United Kingdom of Great Britain and Northern Ireland
Status: affected by circulating vaccine-derived poliovirus type 2 (cVDPV2)
Following the isolation of vaccine-derived poliovirus type 2 (VDPV2) from environmental samples in London, UK, in May 2022, further virological and epidemiological analysis confirms circulation of this strain. No cases of paralysis associated with this strain have been detected – virus has been isolated only from environmental (sewage) samples, however.
London and UK public health authorities continue to implement a timely and appropriate response to this circulating VDPV2 (cVDPV2), in order to rapidly interrupt its circulation, including by: continuing to intensify surveillance efforts (including for potential cases of paralysis), identifying population sub-groups/areas with potential immunity gaps, offering an additional dose of inactivated polio vaccine (IPV) to all children (aged 1-9 years of age) across London, and proactively reaching out to communities with known immunity gaps to strengthen vaccination coverage.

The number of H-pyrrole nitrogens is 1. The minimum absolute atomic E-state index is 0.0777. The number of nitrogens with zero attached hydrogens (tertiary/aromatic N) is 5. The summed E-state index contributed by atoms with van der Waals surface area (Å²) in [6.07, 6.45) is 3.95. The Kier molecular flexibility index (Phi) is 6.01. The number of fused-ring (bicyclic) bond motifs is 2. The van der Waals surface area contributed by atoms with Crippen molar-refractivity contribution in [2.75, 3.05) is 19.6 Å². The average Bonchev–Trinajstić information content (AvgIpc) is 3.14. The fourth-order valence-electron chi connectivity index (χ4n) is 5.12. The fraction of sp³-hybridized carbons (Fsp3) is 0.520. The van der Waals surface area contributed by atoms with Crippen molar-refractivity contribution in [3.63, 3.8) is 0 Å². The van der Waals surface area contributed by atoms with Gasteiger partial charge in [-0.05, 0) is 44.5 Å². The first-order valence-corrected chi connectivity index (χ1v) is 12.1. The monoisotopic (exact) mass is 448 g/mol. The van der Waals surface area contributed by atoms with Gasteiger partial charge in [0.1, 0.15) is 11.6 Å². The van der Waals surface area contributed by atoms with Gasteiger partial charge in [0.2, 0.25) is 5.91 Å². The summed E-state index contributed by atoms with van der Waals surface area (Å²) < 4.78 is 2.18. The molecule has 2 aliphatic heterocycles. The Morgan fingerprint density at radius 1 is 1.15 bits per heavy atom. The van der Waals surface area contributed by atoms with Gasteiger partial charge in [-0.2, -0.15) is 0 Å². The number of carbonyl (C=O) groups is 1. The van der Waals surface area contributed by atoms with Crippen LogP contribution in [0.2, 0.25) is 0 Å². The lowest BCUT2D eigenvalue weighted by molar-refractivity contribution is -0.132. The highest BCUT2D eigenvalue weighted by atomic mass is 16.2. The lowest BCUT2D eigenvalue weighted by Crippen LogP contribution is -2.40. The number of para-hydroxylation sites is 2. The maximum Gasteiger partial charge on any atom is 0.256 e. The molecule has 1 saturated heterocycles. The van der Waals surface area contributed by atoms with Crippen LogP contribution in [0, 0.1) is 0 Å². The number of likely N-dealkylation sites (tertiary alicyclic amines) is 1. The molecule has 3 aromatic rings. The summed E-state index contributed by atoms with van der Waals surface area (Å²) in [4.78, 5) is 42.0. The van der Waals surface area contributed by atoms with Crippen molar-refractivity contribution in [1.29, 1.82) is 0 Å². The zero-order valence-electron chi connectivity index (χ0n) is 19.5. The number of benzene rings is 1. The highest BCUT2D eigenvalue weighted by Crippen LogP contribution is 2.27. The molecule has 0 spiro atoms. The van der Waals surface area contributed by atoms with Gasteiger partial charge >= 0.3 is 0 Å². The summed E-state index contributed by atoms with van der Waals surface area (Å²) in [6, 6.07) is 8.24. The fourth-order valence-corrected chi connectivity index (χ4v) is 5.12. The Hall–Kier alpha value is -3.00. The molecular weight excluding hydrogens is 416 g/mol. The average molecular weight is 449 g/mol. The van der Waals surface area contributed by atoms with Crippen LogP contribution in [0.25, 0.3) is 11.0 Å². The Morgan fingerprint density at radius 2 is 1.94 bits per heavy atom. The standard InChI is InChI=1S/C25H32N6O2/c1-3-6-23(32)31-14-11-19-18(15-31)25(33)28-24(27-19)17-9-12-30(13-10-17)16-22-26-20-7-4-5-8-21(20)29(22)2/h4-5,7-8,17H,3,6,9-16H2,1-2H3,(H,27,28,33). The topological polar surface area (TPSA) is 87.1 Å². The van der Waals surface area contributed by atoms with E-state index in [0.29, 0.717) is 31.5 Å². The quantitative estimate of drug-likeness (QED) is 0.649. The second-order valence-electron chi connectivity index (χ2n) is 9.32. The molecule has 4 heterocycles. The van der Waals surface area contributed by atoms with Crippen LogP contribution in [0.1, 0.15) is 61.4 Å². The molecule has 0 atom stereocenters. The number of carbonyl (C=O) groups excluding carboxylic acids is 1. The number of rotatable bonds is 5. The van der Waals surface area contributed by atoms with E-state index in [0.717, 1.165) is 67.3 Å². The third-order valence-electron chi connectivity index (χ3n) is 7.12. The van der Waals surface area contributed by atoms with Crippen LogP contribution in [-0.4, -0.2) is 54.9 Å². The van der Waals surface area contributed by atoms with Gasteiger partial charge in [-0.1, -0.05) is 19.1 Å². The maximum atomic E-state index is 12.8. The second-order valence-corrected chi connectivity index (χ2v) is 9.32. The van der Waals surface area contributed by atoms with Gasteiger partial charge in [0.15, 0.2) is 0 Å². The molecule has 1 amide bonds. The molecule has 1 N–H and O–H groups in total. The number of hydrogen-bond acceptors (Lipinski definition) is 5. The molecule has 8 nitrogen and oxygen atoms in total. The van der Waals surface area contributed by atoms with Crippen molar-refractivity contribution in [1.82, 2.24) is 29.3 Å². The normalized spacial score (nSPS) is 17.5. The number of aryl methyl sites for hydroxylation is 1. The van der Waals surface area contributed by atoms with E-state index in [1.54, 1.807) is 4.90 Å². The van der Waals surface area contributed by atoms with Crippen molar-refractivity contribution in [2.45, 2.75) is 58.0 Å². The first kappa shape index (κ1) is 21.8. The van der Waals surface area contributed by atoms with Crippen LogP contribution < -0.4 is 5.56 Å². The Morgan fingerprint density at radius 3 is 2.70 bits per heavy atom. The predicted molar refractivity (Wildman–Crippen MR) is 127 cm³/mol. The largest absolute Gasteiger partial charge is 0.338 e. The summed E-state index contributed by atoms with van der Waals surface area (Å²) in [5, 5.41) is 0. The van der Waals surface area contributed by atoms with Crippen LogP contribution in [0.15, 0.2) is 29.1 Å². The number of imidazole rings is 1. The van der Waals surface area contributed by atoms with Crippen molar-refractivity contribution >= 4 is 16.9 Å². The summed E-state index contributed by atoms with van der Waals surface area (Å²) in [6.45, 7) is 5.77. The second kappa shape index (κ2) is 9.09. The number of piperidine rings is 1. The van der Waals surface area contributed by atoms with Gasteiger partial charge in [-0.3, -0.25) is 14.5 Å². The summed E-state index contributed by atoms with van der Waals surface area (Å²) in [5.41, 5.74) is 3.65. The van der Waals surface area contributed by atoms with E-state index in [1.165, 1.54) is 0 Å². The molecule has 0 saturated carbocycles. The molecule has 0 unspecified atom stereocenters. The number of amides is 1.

Polio this week in United Kingdom
- In May 2022, six positive samples were reported following the isolation of vaccine-derived poliovirus type 2 (VDPV2) from environmental samples in London, UK.
- No cases of paralysis associated with this strain have been detected – virus has been isolated only from environmental (sewage) samples.
International Health Regulations
Countries affected by poliovirus circulation are subject to temporary recommendations issued by the Emergency Committee of the International Health Regulations on Poliovirus, under the auspices of the Public Health Emergency of International Concern. The latest report by the Committee is as of May 2023.
WHO’s International Travel and Health recommends that all travellers to polio-affected areas be fully vaccinated against polio. Residents (and visitors for more than 4 weeks) from infected areas should receive an additional dose of OPV or inactivated polio vaccine (IPV) within 4 weeks to 12 months of travel.